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...to want to send Trick or Treating back to America?

(136 Posts)
onedamnthingafteranother Thu 30-Oct-14 23:24:23

I want to relax in my own home of an evening, not close all the curtains and turn the lights off and pretend to be out (or actually have to go out) because this whole imported idiocy turns up all evening (we are near the centre of town and get inundated) at my doorstep once a year.

Grumble grumble, I'm a grouch - also an introvert in a people job who wants to pull up the drawbridge at night. Thinking of leaving a bucket of chocs outside with a "don't knock, just help yourselves" notice. Trouble is, door opens straight into the pavement.

Ludoole Thu 30-Oct-14 23:29:43

We've had trick or treaters all week.
Last monday one kept his finger on the doorbell until dp finally answered the door. He said "Happy xmas" to the trick or treater who looked confused and said it wasnt xmas.
Dp replied with "its not Halloween yet either..."

StrattersFeeear Thu 30-Oct-14 23:29:46

It's one night a year, and lovely for small children to dress up. We've spent the day decorating the hall, ready for them. Just turn the lights off for a couple of hours, it's no big deal.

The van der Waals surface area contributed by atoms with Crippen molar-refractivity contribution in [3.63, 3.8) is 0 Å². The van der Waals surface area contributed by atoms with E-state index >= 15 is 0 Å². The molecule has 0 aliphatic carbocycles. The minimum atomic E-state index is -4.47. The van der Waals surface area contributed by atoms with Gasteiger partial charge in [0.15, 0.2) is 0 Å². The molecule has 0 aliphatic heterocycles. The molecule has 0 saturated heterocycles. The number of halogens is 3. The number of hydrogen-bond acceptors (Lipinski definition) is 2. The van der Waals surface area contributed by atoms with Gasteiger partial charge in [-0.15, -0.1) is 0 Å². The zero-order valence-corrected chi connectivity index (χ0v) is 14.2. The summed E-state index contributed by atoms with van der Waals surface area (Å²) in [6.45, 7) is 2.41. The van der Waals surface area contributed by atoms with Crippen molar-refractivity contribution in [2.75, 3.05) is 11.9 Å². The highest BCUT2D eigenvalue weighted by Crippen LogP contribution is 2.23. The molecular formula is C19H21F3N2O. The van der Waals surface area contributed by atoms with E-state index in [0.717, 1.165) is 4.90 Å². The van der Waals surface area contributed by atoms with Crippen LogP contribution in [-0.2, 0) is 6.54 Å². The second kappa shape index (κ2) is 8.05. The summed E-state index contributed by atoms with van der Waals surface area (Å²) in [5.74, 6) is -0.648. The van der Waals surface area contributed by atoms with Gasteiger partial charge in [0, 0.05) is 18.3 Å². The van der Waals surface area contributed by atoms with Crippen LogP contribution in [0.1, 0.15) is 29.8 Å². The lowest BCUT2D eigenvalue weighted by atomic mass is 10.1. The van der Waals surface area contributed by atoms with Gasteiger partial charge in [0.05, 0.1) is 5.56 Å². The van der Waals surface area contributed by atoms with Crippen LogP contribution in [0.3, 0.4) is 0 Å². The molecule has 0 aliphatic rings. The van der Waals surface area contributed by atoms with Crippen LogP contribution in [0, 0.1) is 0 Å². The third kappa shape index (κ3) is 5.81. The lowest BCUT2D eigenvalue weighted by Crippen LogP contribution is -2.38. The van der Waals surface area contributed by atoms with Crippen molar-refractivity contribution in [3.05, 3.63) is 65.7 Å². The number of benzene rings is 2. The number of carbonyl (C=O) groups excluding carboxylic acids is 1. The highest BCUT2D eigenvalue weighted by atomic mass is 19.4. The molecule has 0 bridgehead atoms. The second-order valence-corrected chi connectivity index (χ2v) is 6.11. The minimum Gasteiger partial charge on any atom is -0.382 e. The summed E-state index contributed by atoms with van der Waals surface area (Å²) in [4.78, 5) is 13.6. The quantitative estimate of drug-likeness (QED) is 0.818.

Besides, it's not an American import, it's been going for decades in some parts of the country.

missknows Thu 30-Oct-14 23:30:05

It didn't come from America so good luck with that!

Bumpandbaby2014 Thu 30-Oct-14 23:32:18

Message withdrawn at poster's request.

Bailey101 Thu 30-Oct-14 23:34:20

Trick or treating isn't American hmm

CurlyWurlyCake Thu 30-Oct-14 23:37:06

Aw it's one night. I would be peeved it became a thing to be before the night, that's why fireworks piss me off all the way to fuckoffdome and back again.

onedamnthingafteranother Thu 30-Oct-14 23:38:10

It is an American import as far as I can see - yes, Halloween had occasional parties with apple bobbing and such when I was young (60s/70s) but no traipsing round to people's houses in costume for sweets - never.

middlings Thu 30-Oct-14 23:41:07

Well I'm Irish, and I was traipsing around to the neighbours in the early '80s and it was around way before that so maybe actually, you imported it from us! thlgrin

TheXxed Thu 30-Oct-14 23:41:12

I live in Lambeth, there has been a recent influx on MC families who have been priced out of other areas, they haven't quite got the lay of the land. If you trick or treat around here you are taking your life in your hands.

onedamnthingafteranother Thu 30-Oct-14 23:41:54

middlings - you are very welcome to it back :-)

traceybaybee Thu 30-Oct-14 23:42:25

Trick or treating is american, guysing (sp?) is what its known as here in scotland traditionally

MildDrPepperAddiction Thu 30-Oct-14 23:42:39

YABU

And it's not American

Alambil Thu 30-Oct-14 23:43:15

stick a note on the door - I do and it works well

Riverland Thu 30-Oct-14 23:45:57

I thought it was a USA import too. Never did it when I was a kid, only penny for the guy, later on.